The Organ of Ghent Cathedral
As I mentioned in yesterday’s post, last week I gave the first of two talks on Sacred Music at the parish of Ss Francis and Anthony (The Friary) in Crawley, West Sussex. We spoke first about the nature and purpose of the Sacred Liturgy, drawing on the documents of the second Vatican Council and the writings of Pope Benedict XVI, before turning to the nature and purpose of Sacred Music. Why? Because as both Pope Saint Pius X and Sacrosanctum Concilium point out, the music performed in the Sacred Liturgy is intrinsic to the rite itself. To use the phrase coined by Mgr Andrew Wadsworth, “We need to sing the Mass, not sing at Mass”.
One of the questions that came up in the Q&A session touched on the appropriateness of differing styles of music in the Mass. Theologically sound music of a high quality can be found in genres other than plainchant and polyphony; hymns of good quality can be found (if we search hard enough!). So why can’t these pieces be used in the celebration of the Sacred Liturgy, be it the celebration of the Eucharist or the Liturgy of the Hours? Reading over Archbishop Alexander Sample’s talk to the recent CMAA conference in Salt Lake City, we see this exact question answered by placing alongside all performances of music in the liturgy three specific criteria.
First, Sacred Music is holy – it is sacred. Sacred Music is music set apart for the worship of God alone and, therefore – in the words of Pius X – must “exclude all profanity not only in itself, but in the manner in which it is presented by those who execute it” (Tra le Sollecitudini §I). This means that the music performed in the liturgy cannot simply be secular music – either in origin or style – ‘baptised’ by Christian worship; it must be set apart for the worship of the Almighty, just as a chalice is never to be used for profane purposes once it has been consecrated for the offering of the Mass.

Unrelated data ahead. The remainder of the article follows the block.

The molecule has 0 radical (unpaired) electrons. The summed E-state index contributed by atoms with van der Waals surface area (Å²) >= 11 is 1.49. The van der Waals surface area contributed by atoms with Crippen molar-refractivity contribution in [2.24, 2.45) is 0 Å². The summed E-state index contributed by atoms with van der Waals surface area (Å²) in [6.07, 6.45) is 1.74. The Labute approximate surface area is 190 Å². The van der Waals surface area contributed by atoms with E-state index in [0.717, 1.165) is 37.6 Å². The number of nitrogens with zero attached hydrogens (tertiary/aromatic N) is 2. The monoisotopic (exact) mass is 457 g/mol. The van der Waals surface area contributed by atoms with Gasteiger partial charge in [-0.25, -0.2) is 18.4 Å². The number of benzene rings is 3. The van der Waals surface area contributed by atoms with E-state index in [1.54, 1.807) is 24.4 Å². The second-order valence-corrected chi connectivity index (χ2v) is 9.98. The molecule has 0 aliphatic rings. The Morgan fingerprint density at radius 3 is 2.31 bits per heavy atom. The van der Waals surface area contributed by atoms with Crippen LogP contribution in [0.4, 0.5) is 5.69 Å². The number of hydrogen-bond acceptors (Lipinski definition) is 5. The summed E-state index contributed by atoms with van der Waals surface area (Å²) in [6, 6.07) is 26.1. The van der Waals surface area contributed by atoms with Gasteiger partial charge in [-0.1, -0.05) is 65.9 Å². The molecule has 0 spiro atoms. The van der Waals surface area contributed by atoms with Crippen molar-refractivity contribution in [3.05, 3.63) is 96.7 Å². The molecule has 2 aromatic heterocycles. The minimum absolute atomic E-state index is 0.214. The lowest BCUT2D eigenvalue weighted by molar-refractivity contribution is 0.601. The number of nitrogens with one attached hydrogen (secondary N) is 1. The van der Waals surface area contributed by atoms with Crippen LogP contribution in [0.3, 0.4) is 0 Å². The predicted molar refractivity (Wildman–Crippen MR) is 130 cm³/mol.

Secondly, there must be an intrinsic beauty in the music performed in worship. It must be ‘good’, in the sense that it must of the highest standard of music and of performance, and it must also be ‘Good’, in the sense that it has within itself some transcendental element. The sheer beauty of the performance, of the music itself, should generate a desire for God within the one listening; this is why concerts of Sacred Music are always an opportunity for evangelisation, and why listening to Sacred Music outside the sphere of the liturgy is a way of deepening our desire for God, and our sense of his fundamental right to the worship we offer.
Thirdly, Sacred Music must have a universal character. Obviously plainchant embodies this perfectly (at least in our Latin context), but it would also be naive to suggest that only the chant can exemplify such a character. Certainly it does so in an unambiguous way, but music that is universally recognisable as sacred and intrinsically beautiful – even when it is drawn from a particular culture or context – can also embody such a characteristic. Victoria is pure Spanish renaissance, but utterly suited to the liturgy; Zoltán Kodály’s exquisite Missa Brevis is a work of twentieth century genius, but equally meets the required characteristics of beauty and sacredness. Neither draws on a secular idiom or style, neither seeks anything other than the objective worship of God.
If the music in our liturgical celebrations doesn’t meet these three criteria, then we are falling somewhat short of offering to God the best that we are able. Even with limited resources, if we attempt to apply these criteria to our worship, we will not fail to see more clearly the essential and true purpose of the Rites which we celebrate. In doing that, we will also see more clearly the essential and true object of our worship – the God who has loved us and known since before time and who, even now, desires nothing more than our presence with him in the full splendour of our heavenly home, where we will (we pray) worship him for all eternity.